Tuesday, February 18, 2020

Crude Oil Slumps; Coronavirus Concerns Resurface

© Reuters.  © Reuters.

By Peter Nurse - Oil prices were sharply lower Tuesday, snapping a five-day rally, with investors returning to fretting about how fuel demand will be affected by the impact of China’s deadly coronavirus.

By 8:50 AM ET (1350 GMT), U.S. crude futures were 1.9% lower at $51.33 a barrel, while futures in U.K. Brent, the global crude benchmark, were down 2.1% at $56.48 a barrel.

The oil complex last week posted its first positive week in six, but the issues surrounding the Covid-19 virus haven’t gone away and now traders have some gains to sell into.

The death toll continued to climb Tuesday, rising to 1,868, with the numbers of people affected topping 73,000.

The outbreak has prompted American credit-rating agency Moody’s to downgrade its growth forecast for China in 2020 to 5.2%, from 5.8% previously, citing lower Chinese import demand.

“Assuming this is an event that continues to drag on through until the end of the first quarter and into early second quarter, we estimate this could see demand growth cut by around 400Mbbls/d over 2020,” said Warren Patterson, an analyst at ING. “This would suggest that global demand growth could fall to somewhere in the region of 800Mbbls/d this year.”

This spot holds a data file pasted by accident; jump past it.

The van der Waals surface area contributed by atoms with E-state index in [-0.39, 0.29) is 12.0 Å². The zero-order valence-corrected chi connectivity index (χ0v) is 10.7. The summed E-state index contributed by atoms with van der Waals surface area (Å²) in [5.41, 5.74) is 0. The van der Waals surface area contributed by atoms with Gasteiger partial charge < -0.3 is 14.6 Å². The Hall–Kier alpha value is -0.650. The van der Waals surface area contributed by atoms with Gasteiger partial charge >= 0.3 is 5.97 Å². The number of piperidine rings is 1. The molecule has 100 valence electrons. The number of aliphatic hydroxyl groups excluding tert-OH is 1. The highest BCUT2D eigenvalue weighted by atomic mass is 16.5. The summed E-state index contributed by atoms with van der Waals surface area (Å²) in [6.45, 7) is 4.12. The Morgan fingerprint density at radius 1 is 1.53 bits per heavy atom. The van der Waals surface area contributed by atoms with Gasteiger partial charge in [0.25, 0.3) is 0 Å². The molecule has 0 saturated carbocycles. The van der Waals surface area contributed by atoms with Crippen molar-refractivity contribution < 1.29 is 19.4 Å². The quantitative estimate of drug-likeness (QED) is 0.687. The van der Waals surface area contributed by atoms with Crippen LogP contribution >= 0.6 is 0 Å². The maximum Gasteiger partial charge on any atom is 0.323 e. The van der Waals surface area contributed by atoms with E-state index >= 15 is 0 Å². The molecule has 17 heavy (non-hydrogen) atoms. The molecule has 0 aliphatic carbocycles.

The bank has revised its ICE Brent forecast down to an average of $59/bbl from US$62/bbl over 2020, while stating that “an extended or more widespread demand impact could lead to further revisions lower, whilst similarly, failure from OPEC+ to act would likely mean further downside.”

There was the expectation that the Organization of Petroleum Exporting Countries and its allies, a group called OPEC+, would agree to a reduction of an additional 600,000 barrels a day through to the end of June, while extending the current deal through to year-end.

However, Russia procrastinated, Libyan supply ground to a halt, taking in the region of 1 million barrels per day off the market, and last week’s rise in the price of oil diluted the urgency to act.

Still, “given the demand impact from the coronavirus, we believe that current cuts of 1.7MMbbls/d need to be extended, along with continued over compliance from Saudi Arabia,” added ING.

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